One of this year’s NSF graduate research fellowship awardees is Sara Williams, a Research Technician at the Marine Science Center and an incoming graduate student in Northeastern’s Ecology, Evolution, and Marine Biology PhD program.
Partial differential equations, cloaking, and inspiring students – it’s what interests mathematics professor Ting Zhou.
After 36 years of outstanding contribution to Northeastern University, its students, and the field of coastal geology, Dr. Peter S. Rosen retired as Associate Professor Emeritus on January 1, 2015.
More than 250 metric tons of microplastic are estimated to be floating in the world’s oceans, threatening marine life. Ethan Edson’s prototype is designed to gather data by tracking these harmful particles.
This summer, an interdisciplinary research team led by Marine and Environmental Sciences professor Geoff Trussell will study community organization and connectivity of rocky intertidal habitats throughout the Gulf of Maine.
In recent years, scientists have discovered that the human brain works on predictions, contrary to the previously accepted theory that it reacts to outside sensations. Now, in a paper published in Nature, University Distinguished Professor Lisa Feldman Barrett has reported finding the epicenter of those predictions.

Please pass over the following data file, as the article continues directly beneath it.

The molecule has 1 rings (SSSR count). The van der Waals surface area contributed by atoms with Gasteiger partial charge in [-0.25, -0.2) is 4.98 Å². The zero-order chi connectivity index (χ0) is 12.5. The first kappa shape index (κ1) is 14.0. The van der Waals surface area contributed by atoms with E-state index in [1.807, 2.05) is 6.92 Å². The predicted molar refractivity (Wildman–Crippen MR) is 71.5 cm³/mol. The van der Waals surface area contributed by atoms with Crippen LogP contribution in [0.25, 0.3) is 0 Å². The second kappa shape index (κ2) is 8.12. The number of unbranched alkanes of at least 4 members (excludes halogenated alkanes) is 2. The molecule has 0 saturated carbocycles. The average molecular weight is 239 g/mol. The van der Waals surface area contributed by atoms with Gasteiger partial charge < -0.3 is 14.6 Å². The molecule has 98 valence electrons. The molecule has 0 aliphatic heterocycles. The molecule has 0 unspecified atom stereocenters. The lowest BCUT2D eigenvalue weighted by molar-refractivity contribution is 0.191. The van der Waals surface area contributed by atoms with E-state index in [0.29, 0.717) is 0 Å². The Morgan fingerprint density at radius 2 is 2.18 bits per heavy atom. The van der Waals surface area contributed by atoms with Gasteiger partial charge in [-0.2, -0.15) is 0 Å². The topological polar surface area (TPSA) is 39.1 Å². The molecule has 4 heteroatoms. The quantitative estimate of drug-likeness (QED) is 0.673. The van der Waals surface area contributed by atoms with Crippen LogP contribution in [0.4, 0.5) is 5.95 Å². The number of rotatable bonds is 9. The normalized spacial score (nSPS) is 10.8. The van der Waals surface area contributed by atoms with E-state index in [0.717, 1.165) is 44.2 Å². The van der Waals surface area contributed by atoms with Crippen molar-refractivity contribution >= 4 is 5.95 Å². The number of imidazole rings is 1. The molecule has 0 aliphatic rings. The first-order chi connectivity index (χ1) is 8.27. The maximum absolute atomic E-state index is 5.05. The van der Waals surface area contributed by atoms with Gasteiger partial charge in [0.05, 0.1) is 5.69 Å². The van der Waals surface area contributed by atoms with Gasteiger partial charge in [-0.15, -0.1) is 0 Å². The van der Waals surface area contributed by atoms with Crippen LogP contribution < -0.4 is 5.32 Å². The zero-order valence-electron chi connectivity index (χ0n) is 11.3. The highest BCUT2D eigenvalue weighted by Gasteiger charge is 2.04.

A research team led by University Distinguished Professor Kim Lewis presents in a new paper that it has identified drug-tolerant persister cells in the bacterium that causes Lyme disease. The researchers also present a promising approach to potentially eradicating this and other infections.
Murray Gibson has decided to step down as the Dean of the College of Science, effective June 30, 2015. Murray’s tenure completes five years as the Founding Dean of the College of Science.
The most powerful and valuable experiences Yunrong Chai has had as a biology professor and researcher have come from unexpected occurrences in the laboratory. The path to success is a difficult one. He says the field of study is still heavily focused on observation-based research. That’s why the unexpected is so important.
At the latest installment of the “Minds over Matters: NUterm Faculty Speaker Series,” Sternberg Family Distinguished University Professor Alessandro Vespignani described how his lab is able to predict the spread of a disease by tracking just one person.